Early Exchanges
...connecting the UK
Early Exchanges
Very early exchanges used a variety of signalling systems produced by different manufacturers as the most suitable form of switchboard and exchange design evolved over the years. The Central Battery (CB) exchange was the preferred method of providing service in large towns.

Image: Telecom Technology Postcard - Boy operators working the Sunderland exchange in 1883.
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Early Exchanges

Staffing overview

Early exchanges employed young boys to answer and connect the calls. However, young ladies had a better demeanour for this type of work and thus manual, and later auto-manual, exchanges were staffed predominantly by female employees. Night staff doing 'through nights' were mostly male and this division of the sexes continued until (approx.) the early 1980s when there was less discrimination in the workplace.

Exchange Types

As the Telephone Service expanded, the simpler types of signalling were superseded by more complex solutions which could serve a greater number of subscribers. In the days before automatic switching, these were the common types of manual exchanges:

  • Slipper Jack
  • Magneto
  • Central Battery (CB)
  • Central Battery Signalling (CBS)
  • Central Battery Signalling with Subscriber's multiple (CBSm)

Here's  a summary of the key features of each type:-

Slipper Jack Exchange

Single wire, earth return. Local battery in subscribers' premises.
Drop indicators to show calling line.
Patching jacks to connect calls.
Two operators needed.
Trembler bells for calling.
No automatic 'clear-down'.

Magneto Exchange

Single wire, earth return.
Local battery in subscribers' premises.
Magneto indicators to show calling line.
Multipled jack appearances.
Magneto bells and hand generators for calling.
Magneto signal to 'ring-off' or 'clear-down'.

Central Battery (CB)

Exchange Pair of wires used.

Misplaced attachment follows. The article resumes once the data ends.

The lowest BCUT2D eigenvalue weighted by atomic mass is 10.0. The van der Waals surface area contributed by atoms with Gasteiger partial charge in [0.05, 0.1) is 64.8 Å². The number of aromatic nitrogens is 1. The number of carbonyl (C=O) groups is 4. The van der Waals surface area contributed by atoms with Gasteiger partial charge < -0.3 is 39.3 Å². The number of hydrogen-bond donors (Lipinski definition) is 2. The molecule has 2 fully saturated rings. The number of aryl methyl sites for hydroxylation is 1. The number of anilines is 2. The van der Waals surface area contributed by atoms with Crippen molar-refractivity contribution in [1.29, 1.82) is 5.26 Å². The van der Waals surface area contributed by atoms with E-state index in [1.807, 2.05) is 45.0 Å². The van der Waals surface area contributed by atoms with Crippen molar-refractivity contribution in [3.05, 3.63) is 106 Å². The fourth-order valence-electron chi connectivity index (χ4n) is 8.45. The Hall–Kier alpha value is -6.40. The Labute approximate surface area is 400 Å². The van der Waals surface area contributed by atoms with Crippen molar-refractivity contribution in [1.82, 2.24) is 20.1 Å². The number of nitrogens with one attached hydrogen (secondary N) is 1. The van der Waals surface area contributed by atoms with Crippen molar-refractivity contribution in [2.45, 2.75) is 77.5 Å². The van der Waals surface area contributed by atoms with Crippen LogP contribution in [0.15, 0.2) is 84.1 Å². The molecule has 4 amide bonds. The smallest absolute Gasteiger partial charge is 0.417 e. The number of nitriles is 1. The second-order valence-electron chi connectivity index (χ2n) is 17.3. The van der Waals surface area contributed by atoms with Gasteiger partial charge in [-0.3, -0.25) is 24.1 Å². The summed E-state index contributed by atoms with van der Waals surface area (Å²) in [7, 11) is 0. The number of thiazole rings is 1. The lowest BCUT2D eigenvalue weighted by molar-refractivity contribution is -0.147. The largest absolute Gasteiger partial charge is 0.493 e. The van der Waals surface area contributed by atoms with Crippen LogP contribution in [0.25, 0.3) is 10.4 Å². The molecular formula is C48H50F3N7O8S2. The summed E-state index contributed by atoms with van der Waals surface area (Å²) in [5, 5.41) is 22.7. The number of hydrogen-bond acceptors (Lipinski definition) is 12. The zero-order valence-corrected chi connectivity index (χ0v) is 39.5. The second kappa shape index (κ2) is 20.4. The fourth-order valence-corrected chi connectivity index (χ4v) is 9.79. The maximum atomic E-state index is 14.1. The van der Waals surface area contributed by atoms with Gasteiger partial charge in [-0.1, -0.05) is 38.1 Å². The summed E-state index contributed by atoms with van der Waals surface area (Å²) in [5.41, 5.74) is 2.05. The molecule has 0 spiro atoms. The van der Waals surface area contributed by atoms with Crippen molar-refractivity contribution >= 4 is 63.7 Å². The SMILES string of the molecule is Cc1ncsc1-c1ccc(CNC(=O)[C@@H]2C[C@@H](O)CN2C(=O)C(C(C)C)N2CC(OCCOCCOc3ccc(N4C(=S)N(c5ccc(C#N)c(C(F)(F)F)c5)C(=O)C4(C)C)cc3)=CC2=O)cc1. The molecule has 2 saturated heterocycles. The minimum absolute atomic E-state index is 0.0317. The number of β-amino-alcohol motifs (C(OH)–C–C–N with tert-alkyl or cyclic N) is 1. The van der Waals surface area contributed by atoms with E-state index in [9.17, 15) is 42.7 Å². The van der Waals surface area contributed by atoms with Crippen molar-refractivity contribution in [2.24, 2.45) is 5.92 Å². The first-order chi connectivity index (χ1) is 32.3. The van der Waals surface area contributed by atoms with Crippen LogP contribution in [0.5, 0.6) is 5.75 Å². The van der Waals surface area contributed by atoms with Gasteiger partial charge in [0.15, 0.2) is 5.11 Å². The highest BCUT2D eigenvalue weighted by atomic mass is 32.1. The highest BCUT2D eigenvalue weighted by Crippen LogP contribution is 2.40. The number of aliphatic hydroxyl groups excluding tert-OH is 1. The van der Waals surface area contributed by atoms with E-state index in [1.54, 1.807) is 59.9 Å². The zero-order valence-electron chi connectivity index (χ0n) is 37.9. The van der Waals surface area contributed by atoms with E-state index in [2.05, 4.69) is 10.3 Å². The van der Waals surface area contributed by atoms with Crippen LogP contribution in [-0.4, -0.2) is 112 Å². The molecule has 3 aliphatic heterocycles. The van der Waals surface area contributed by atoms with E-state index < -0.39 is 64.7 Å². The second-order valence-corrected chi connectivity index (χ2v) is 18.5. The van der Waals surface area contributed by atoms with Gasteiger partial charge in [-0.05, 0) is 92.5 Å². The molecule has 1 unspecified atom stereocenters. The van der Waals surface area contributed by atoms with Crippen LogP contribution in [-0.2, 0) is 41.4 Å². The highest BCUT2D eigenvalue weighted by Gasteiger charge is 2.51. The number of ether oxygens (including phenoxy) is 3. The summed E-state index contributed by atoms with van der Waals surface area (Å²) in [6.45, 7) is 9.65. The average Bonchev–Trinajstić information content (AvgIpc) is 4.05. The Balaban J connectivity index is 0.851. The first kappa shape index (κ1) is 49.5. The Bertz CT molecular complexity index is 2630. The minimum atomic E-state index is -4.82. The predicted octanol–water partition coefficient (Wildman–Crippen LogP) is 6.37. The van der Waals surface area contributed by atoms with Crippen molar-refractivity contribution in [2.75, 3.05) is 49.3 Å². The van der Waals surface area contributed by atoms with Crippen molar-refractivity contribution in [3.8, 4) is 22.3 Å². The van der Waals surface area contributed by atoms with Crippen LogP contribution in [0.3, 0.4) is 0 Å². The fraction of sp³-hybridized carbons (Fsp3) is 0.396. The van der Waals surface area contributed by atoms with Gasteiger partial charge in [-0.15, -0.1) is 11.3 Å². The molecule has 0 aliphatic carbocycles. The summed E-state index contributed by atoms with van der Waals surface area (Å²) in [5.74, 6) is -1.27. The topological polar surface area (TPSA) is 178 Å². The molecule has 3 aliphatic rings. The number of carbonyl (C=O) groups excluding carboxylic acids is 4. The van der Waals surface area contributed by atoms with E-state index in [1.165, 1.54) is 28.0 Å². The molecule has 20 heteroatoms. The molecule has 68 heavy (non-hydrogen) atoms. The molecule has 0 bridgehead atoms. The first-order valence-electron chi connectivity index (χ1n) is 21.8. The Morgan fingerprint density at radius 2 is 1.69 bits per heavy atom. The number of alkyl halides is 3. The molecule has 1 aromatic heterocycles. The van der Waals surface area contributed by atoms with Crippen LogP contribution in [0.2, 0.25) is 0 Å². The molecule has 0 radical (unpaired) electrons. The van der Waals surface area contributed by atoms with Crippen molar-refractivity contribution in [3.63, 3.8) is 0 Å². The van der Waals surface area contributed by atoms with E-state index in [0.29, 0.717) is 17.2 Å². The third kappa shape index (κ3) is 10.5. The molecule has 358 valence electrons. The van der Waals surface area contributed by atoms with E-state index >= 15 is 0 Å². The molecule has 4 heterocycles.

Central battery in exchange.
Use of signalling relays and
Supervisory lamps to show calling line.
Multipled jack appearances.
Separation of cord circuits from  speaking & ringing keys.
Magneto bells for calling.
'Clear-down' signal given when handset replaced.

Central Battery Signalling (CBS) Exchange  

For exchanges without a mains supply.
Central battery in exchange for signalling.
Local battery retained at subscribers' premises for transmitter current.
Drop indicators used to show calling line.
Magneto bells for calling.
'Clear-down' signals:

CBS1 - earth on 'A-line.
CBS2 - disconnection.

CBSm Exchange

A CBS exchange equipped with a subscribers' multiple suited to larger exchanges.

Central Battery Types

The majority of switchboards favoured the Central Battery design, the four main types being:
  • C.B. No.1   with a capacity for up to 10,000 subscribers' lines.
  • C.B. No.10  for up to 2800 subs' lines, but could be extended to 4200, if required.
  • C.B. No.12  as type 10, but with series (break jack) multiple.
  • C.B. No.9    an 800 line multiple exchange which used indicators. 
Enfield Manual Board CB1
Enfield Manual Board CB1
The Central Battery (CB) exchange was the preferred method of providing service in large towns.

Photo: Enfield CB1 when it was on display in the Dugdale Centre © Light Straw Archive July 2012.

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